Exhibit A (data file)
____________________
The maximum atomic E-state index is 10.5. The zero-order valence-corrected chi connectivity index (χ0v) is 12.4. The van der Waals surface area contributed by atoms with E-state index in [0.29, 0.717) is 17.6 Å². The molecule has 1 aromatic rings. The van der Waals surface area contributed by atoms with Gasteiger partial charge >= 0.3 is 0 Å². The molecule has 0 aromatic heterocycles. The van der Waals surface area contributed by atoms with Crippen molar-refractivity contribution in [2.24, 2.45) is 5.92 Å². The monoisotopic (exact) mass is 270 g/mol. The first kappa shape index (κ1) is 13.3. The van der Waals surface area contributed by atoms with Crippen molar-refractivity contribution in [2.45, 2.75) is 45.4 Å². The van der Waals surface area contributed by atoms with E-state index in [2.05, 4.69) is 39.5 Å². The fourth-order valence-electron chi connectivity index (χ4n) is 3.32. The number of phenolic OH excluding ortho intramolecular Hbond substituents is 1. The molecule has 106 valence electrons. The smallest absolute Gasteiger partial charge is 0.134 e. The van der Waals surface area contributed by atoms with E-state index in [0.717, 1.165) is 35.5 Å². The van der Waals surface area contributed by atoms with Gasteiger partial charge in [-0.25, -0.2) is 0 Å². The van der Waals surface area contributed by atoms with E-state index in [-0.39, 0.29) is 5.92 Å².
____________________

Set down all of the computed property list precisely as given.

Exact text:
The maximum atomic E-state index is 10.5. The zero-order valence-corrected chi connectivity index (χ0v) is 12.4. The van der Waals surface area contributed by atoms with E-state index in [0.29, 0.717) is 17.6 Å². The molecule has 1 aromatic rings. The van der Waals surface area contributed by atoms with Gasteiger partial charge >= 0.3 is 0 Å². The molecule has 0 aromatic heterocycles. The van der Waals surface area contributed by atoms with Crippen molar-refractivity contribution in [2.24, 2.45) is 5.92 Å². The monoisotopic (exact) mass is 270 g/mol. The first kappa shape index (κ1) is 13.3. The van der Waals surface area contributed by atoms with Crippen molar-refractivity contribution in [2.45, 2.75) is 45.4 Å². The van der Waals surface area contributed by atoms with E-state index in [2.05, 4.69) is 39.5 Å². The fourth-order valence-electron chi connectivity index (χ4n) is 3.32. The number of phenolic OH excluding ortho intramolecular Hbond substituents is 1. The molecule has 106 valence electrons. The smallest absolute Gasteiger partial charge is 0.134 e. The van der Waals surface area contributed by atoms with E-state index in [0.717, 1.165) is 35.5 Å². The van der Waals surface area contributed by atoms with Gasteiger partial charge in [-0.25, -0.2) is 0 Å². The van der Waals surface area contributed by atoms with E-state index in [-0.39, 0.29) is 5.92 Å².